Always consult with your health care provider before seeking out complementary and integrative therapies.
Before you start
You may hear or see stories in the media related to complementary and integrative therapies and psoriasis. It’s best to speak with your health care provider about your specific circumstances. What works for one person isn’t always the best option for another person. Your health care provider can help you determine the best treatment plan for you.
Many psoriasis and psoriatic arthritis patients have an interest in complementary and integrative therapies that focus on preventive care and pain management. These therapies may build onto your current treatment plan. Your health care provider can help you decide if they are appropriate for you.
Diet and Nutrition
There is no diet that will cure psoriatic disease, but there are many ways in which eating healthful food may lessen the severity of symptoms and play a role in lowering the likelihood of developing comorbidities, such as obesity. Several diets, foods, and ingredients have shown promise in their ability to potentially reduce or prevent inflammation in the body.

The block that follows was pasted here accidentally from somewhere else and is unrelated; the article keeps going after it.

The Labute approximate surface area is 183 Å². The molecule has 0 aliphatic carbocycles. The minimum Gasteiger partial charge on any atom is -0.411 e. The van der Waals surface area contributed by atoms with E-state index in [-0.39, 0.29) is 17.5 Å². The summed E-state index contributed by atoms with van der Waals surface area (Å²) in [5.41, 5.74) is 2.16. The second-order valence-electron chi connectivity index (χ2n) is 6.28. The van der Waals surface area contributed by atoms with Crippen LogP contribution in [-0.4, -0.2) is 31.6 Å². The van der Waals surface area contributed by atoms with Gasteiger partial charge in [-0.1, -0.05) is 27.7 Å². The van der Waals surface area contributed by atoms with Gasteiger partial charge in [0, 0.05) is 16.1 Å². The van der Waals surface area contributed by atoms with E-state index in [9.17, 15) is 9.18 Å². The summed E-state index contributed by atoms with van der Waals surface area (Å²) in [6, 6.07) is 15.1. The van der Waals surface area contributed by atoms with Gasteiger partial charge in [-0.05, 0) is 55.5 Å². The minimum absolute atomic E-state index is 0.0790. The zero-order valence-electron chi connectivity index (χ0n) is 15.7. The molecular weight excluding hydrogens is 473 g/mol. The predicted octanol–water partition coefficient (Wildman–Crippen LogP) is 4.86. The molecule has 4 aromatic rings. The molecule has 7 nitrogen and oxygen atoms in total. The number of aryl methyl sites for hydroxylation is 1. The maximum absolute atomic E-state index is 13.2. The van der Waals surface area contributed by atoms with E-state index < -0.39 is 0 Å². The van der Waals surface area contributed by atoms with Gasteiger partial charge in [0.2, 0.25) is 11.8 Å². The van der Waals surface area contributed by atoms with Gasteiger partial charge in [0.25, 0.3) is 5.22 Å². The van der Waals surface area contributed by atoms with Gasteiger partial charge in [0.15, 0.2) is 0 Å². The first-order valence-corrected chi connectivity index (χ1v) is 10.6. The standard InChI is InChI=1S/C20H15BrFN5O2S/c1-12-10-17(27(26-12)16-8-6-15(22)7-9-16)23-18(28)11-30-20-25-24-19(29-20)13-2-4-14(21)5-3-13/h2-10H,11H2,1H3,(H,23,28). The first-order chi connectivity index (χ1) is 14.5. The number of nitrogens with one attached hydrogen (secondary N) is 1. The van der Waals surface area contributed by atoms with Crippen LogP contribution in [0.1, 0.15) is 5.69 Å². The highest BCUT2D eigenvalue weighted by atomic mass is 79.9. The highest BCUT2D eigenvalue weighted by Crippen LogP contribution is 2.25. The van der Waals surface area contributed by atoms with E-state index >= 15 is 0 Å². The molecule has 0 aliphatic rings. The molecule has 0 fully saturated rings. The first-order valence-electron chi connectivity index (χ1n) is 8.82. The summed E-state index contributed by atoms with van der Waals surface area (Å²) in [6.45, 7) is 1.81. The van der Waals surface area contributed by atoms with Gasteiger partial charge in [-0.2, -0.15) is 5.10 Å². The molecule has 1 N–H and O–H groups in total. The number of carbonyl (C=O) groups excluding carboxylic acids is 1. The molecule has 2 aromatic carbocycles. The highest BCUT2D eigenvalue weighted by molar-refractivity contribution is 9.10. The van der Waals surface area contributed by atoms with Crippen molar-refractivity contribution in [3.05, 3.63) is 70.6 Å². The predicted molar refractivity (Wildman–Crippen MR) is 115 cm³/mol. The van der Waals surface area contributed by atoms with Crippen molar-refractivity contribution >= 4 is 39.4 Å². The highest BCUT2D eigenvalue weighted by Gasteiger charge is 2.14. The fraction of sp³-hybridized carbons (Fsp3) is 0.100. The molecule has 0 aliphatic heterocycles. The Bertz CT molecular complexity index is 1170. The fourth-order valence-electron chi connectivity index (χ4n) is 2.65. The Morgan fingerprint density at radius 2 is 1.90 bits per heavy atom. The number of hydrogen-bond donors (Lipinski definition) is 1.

Physical activity is important for your overall health and especially so if you have psoriasis or psoriatic arthritis. Exercise can help you maintain a healthy weight and lower your risk of heart disease and type 2 diabetes, risks that are increased when you have psoriatic disease.
Additionally, mind-body techniques can help reduce your stress levels and approach your disease with a more positive frame of mind.
Some patients report hands-on alternative therapies can help relieve their psoriasis and psoriatic arthritis symptoms. Learn more about integrative approaches to care, such as physical therapy or acupuncture.